Dordrecht, 8 May, 2008 - Following the successful restart of our Kalinitrox motor research project with motor test CMT0801 a month ago, we were expecting good results this time too. The motor of the new test project was a reconfigured version of our original Kalinitrox K1800 motor to a Bates-grain configured motor, but with the original propellant mixture. In accordance with the new research project plans, the following test was going to be with an increased percentage of potassium perchlorate, but otherwise nothing of the motors configuration was changed.
The test was held on Thursday evening 8 May and the weather was fine. The motor test stand was quickly erected and the motor was assembled in no time too. There was small delay, because we had left the pressure and thrust gauges at the club house. When they were collected and mounted on the test stand the test could begin. The test started promising, but soon the safety membrane broke. With a second opening the motor pressure was instantly lowered to a safe level. The propellant was burned away at a leisure pace and out of both openings produced a lot of dark smoke. After the test we checked the motor in its stand and apart from the broken safety membrane and some insignificant leakage around the safety membranes clamp (like the last test) no other problems could be seen. A quick glance at the pressure curve showed that the safety membrane broke after 0.4 seconds at 115 bar. Compared to the peak pressure of 32 bar at the last test, this is a huge increase and without the safety membrane the pressure would be much higher. The next day when disassembling the motor it was discovered the O-ring at the upper closure (measurement head) was heavily carbonized on the inside due to the long burn and now more resembled a "D". Otherwise it all looked like other failed motor tests and it had lots of residue in the liner of the lowest grain.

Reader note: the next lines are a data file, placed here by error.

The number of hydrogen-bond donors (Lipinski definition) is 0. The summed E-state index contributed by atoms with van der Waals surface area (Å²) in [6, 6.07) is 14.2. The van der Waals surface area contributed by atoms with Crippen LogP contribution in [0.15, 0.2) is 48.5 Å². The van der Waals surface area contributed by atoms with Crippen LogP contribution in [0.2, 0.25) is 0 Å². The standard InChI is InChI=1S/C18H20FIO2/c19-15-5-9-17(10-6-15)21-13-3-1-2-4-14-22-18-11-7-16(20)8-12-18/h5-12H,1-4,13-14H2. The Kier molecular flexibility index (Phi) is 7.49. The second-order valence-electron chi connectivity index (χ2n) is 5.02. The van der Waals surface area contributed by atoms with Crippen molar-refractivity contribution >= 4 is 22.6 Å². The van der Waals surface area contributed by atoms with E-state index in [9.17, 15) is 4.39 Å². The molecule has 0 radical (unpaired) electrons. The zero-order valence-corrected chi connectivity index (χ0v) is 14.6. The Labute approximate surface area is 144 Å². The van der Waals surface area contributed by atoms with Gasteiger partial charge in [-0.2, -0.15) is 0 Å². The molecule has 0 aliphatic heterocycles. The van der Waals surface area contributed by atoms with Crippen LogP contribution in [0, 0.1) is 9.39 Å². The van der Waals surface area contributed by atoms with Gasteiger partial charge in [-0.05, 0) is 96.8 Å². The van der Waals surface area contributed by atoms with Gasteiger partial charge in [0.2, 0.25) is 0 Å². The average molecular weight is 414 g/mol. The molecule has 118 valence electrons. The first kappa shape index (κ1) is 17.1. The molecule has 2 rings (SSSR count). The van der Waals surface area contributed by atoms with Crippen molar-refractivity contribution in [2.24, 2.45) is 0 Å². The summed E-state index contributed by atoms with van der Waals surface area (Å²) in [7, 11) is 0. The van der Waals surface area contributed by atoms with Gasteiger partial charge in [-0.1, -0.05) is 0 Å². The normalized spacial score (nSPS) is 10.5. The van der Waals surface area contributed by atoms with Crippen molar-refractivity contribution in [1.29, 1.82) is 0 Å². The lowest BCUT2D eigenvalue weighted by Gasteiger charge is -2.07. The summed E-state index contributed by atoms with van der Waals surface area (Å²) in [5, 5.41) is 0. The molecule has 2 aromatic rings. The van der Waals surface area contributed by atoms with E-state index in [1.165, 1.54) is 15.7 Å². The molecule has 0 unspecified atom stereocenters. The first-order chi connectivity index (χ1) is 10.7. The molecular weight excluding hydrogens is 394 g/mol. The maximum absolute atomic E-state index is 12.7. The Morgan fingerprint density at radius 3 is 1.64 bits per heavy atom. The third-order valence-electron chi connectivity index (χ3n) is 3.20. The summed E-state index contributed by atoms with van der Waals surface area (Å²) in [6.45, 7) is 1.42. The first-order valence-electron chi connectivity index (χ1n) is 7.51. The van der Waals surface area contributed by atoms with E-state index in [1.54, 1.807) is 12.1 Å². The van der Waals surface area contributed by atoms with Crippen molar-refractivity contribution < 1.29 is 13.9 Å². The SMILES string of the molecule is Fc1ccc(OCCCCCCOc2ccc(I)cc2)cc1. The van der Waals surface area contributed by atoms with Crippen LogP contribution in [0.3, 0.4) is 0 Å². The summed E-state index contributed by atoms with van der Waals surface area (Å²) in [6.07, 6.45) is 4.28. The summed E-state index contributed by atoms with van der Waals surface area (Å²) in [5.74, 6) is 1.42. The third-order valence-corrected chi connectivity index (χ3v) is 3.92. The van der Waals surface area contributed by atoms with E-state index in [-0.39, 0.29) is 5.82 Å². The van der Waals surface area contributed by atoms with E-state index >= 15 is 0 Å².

It seems that increasing the potassium perchlorate with what we thought of as a small percentage has huge effects on the propellant. Keeping with the pre determined test project we decided the next test will be with roughly half of the increase of potassium perchlorate as in this test. Otherwise the motor configuration will not change. Based on the results of the next test we will decide how we continue the test project. Hypothetical this could mean the following test phase will be using a larger throat and a series of tests with increasingly more potassium perchlorate starting with that of the next test. Or we could decide to keep using the original percentage and try to optimise the propellant using catalytic agents, but it can be another research path all together.